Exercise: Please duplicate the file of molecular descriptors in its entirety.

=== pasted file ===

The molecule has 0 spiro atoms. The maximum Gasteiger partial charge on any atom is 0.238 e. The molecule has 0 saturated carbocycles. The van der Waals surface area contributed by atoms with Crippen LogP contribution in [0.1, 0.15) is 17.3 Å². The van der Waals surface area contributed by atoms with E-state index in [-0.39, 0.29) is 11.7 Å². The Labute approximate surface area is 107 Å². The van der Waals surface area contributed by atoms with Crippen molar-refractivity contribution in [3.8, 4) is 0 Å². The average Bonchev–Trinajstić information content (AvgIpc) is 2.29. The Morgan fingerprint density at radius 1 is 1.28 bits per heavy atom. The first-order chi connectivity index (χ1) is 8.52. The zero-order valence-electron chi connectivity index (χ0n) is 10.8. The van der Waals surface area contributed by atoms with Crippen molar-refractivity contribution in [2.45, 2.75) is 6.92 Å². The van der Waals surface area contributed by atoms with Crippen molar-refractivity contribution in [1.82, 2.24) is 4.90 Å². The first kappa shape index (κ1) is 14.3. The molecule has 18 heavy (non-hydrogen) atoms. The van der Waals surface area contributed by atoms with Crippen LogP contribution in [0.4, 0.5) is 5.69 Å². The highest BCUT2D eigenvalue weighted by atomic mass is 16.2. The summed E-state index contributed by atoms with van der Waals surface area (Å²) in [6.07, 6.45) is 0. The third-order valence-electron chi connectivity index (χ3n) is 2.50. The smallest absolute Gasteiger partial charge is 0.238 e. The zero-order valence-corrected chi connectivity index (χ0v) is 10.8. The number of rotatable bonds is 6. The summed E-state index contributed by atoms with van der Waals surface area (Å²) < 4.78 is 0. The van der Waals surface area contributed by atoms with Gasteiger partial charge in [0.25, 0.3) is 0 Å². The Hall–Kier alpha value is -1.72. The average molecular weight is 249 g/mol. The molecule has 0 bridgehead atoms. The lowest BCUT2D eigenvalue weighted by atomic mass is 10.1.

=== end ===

The molecule has 0 spiro atoms. The maximum Gasteiger partial charge on any atom is 0.238 e. The molecule has 0 saturated carbocycles. The van der Waals surface area contributed by atoms with Crippen LogP contribution in [0.1, 0.15) is 17.3 Å². The van der Waals surface area contributed by atoms with E-state index in [-0.39, 0.29) is 11.7 Å². The Labute approximate surface area is 107 Å². The van der Waals surface area contributed by atoms with Crippen molar-refractivity contribution in [3.8, 4) is 0 Å². The average Bonchev–Trinajstić information content (AvgIpc) is 2.29. The Morgan fingerprint density at radius 1 is 1.28 bits per heavy atom. The first-order chi connectivity index (χ1) is 8.52. The zero-order valence-electron chi connectivity index (χ0n) is 10.8. The van der Waals surface area contributed by atoms with Crippen molar-refractivity contribution in [2.45, 2.75) is 6.92 Å². The van der Waals surface area contributed by atoms with Crippen molar-refractivity contribution in [1.82, 2.24) is 4.90 Å². The first kappa shape index (κ1) is 14.3. The molecule has 18 heavy (non-hydrogen) atoms. The van der Waals surface area contributed by atoms with Crippen LogP contribution in [0.4, 0.5) is 5.69 Å². The highest BCUT2D eigenvalue weighted by atomic mass is 16.2. The summed E-state index contributed by atoms with van der Waals surface area (Å²) in [6.07, 6.45) is 0. The third-order valence-electron chi connectivity index (χ3n) is 2.50. The smallest absolute Gasteiger partial charge is 0.238 e. The zero-order valence-corrected chi connectivity index (χ0v) is 10.8. The number of rotatable bonds is 6. The summed E-state index contributed by atoms with van der Waals surface area (Å²) < 4.78 is 0. The van der Waals surface area contributed by atoms with Gasteiger partial charge in [0.25, 0.3) is 0 Å². The Hall–Kier alpha value is -1.72. The average molecular weight is 249 g/mol. The molecule has 0 bridgehead atoms. The lowest BCUT2D eigenvalue weighted by atomic mass is 10.1.